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Parents’ Guide to the Unexpected in College

These situations are called unexpected for a reason: they materialize out of thin air with absolutely no warning and are poised to ruin a perfectly flawless plan for college. While it’s hard to fathom every possible scenario that could play out, here are a few collegiate parents encounter.

“I’m Taking a Year Off”

Your child has been accepted to college, of their first choice– but after a year of exemplary grades and a positive campus experience, they sit you down and reveal they’d like to take a year off. While your initial response may be to rebuke, keep listening for the reason behind their departure from school.

“Mom, Dad…Meet My Someone”

Young love. Though only 15 percent of people meet their future spouses in college , you should be prepared for your son or daughter to call you one day and invite you to meet their significant other. When you’re finally introduced to this special someone, however, they may not be exactly who you envisioned.

“How Do You Like My Tattoo?”

When your child starts attending college, they gain much more freedom than they had in high school and many take advantage of this increased autonomy to the fullest degree. They may dye their hair, grow goatees, pierce their tongues and begin quests to tattoo every square inch of their bodies because, as with relationships, college is a time for experimentation. Here’s what to do when your child comes home for winter break looking much different than when they had left.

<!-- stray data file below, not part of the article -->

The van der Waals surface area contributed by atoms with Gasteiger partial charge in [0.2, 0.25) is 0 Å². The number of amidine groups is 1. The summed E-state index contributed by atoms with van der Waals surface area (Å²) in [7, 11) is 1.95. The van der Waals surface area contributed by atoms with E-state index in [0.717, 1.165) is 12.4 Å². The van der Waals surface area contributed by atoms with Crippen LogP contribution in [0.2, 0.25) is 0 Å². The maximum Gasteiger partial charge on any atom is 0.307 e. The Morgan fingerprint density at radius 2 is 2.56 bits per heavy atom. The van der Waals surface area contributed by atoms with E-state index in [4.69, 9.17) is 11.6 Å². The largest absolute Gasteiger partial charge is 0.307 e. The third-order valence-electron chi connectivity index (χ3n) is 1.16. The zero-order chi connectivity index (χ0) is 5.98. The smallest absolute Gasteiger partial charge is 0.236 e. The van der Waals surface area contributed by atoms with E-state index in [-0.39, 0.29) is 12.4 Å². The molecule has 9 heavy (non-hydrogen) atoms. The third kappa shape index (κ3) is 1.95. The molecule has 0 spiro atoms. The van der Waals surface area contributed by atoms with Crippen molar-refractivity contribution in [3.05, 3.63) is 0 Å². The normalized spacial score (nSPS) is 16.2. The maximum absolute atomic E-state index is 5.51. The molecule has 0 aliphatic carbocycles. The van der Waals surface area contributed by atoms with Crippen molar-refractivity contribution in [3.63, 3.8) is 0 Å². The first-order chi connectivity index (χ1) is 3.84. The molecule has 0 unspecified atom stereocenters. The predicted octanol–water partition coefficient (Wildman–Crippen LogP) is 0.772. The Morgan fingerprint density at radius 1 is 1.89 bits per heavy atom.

“Can I Get Your Advice on Something?”

For years, you were probably your child’s go-to source for advice. That may still hold true to some degree when they leave for college but chances are, they would now rather go to a roommate or significant other for counsel. When they come to you saying they have an issue your expertise can remedy, it’s hard not to dive right in and begin working your parental magic.

“But I Thought We Were Friends?”

As children age, it becomes easier to think of them as friends rather than the six-year old you still remember. This mentality can become problematic, however, when you’re paying for their tuition and they make a decision they know you would vehemently oppose. You can no longer revoke their allowance or send them to the time-out chair. Disciplining a child is an already tricky topic but when that child is old enough to vote and join the military, the situation becomes even more convoluted.

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Last Reviewed: October 2019